This is the letter that the adult adopted daughter of one of our members wrote to her MP. It’s a powerful reminder of just how important free school meals are for neglected or deprived children.
So this is something that is really upsetting me. Long story short, school meals helped save me and my siblings. If I hadn’t only ate half of my school lunch and take the rest home to share for our dinner, the teachers wouldn’t have clicked on to something not being right at home nor would they have reported it to social services. Who could know what would’ve happened if they didn’t. The amount of children who do not have access to food at home is sickening, living below the breadline, and now essentially being taught that the privileged always come first. It’s not the child’s fault they’re in that situation but you’re teaching them it is because at the end of the day that’s who’s being punished. It just breeds negativity into them even more. But it’s all groovy because you get your £3000+ pay rise and free hot meals, go back to your warm homes, so why would it stop you from sleeping at night?
Our first contribution, written powerfully from the heart, comes from a member who is tirelessly advocating for her adopted son 20 years after beginning their journey to become a family. Please read it and reflect:
Next week is National Adoption Week. More people will be encouraged to look into becoming adoptive parents. It is what I did 20 years ago. Naive, wide eyed, with all the love in the world to give. I chose my son and he changed my life. I will love the bones of him until I die.
That is the easy bit. What happens after social workers have dug and delved, made promises they can’t keep and made you feel inadequate is a whole load of nothing. I educated myself. I wanted to know why my tiny son was terrified, hugged strangers, hoarded food, ran away…
14 years of being in and out of meetings with health workers, social workers, the police, and mostly school followed. I still have box files of papers stored in the garage. I was told he just needed time, I was told he may be unable to live with a family, I was told to be strict
I begged with the LA, school, CAMHS that he needed help. I did the reading and the MA into adoption and developmental trauma, reactive attachment disorder. They hadn’t. Sorry nothing they could do to help. Sorry he was too out of control for them. Excluded aged eight.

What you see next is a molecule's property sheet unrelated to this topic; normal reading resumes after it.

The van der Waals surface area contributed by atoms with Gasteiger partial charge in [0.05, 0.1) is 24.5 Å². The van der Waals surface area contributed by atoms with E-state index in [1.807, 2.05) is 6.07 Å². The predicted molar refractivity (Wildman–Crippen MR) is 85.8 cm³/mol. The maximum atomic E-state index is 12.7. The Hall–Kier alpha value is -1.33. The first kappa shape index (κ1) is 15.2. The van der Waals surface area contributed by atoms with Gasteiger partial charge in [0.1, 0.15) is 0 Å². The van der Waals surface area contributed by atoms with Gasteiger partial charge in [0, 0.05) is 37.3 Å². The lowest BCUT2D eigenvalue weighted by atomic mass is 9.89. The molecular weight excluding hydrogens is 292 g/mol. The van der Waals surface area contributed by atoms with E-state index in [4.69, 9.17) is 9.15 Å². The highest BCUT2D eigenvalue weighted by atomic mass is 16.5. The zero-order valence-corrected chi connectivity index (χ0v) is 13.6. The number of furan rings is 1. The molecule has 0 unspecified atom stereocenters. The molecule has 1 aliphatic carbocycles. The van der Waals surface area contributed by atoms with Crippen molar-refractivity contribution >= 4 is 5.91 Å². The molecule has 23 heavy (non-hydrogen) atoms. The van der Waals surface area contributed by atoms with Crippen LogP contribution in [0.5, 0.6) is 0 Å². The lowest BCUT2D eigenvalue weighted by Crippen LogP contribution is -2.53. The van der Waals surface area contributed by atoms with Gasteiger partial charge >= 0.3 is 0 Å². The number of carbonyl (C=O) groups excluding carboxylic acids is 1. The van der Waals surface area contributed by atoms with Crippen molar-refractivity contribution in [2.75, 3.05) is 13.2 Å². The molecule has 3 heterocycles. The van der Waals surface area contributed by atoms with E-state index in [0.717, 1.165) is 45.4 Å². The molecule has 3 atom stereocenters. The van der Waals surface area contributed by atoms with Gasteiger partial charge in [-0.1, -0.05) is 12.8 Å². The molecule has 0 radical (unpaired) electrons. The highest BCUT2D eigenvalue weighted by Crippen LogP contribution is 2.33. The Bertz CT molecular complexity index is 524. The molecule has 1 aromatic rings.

Aged nine he would run from home and be gone for 11 hours. The police helicopter was out searching. The police brought him home where he would collapse exhausted, saying he hated me, until he broke down saying he loved me. Still no help. No therapy.
Through threats and brinkmanship, I managed to get him into a school, but he ran away from there. I had to bring him away when he was assaulted by a ‘carer’. He ran off into the City and I couldn’t find him. The LA put me on a parenting class where they discussed table manners.
Eventually he found drugs. They got rid of the fear, they made him confident, a feeling of happiness. He had new friends associated with them. I begged magistrates and judges to give him another chance. Until there were no more. He’s been locked away. I talk to him every day.
He’s struggling with the solitary, lack of exercise and light. We talk endlessly about his new start without drugs, about understanding himself. But the lockdown is breaking him. I just wanted to share this so you can think of it when you hear about National Adoption Week.
Adopters need to know the reality. That you will need more than love, a home and a job. You will be need to hang in there when everyone else has turned their back on you. You need support. And if not, maybe learn to hold your head up high in court and prison.
Every year, we have a couple of days break from looking after our traumatised adopted young people.
In the team of POTATO we have some talented artists, caring compassionate and fun individuals. We have all lives life with traumatised adopted young people and all genuinely knowledge the score.
So, we have an Arts Day. There’s a meal out all together the night before and it’s a relaxed and supportive group.
This year we have been focusing on designing a ‘Self Care Island’.
Here are a selection of collages and paintings our POTATO creatives made!
Sadly the events of 2020 have left us unable to arrange any Art Days. Hopefully this will be possible at some point in 2021.
This is an article written for professionals and adoptive parents to use to inform themselves about a way forwards. We think there are some problems within adoption that need addressing.
It is written by one of our members, based on many years of adoptive parenting. This individual has experience of birth parenting too, and so knows how very different the experiences of parenting are.
Have a look through the article and see if you agree with the questions posed. What would you say are the issues that need addressing within modern UK adoption?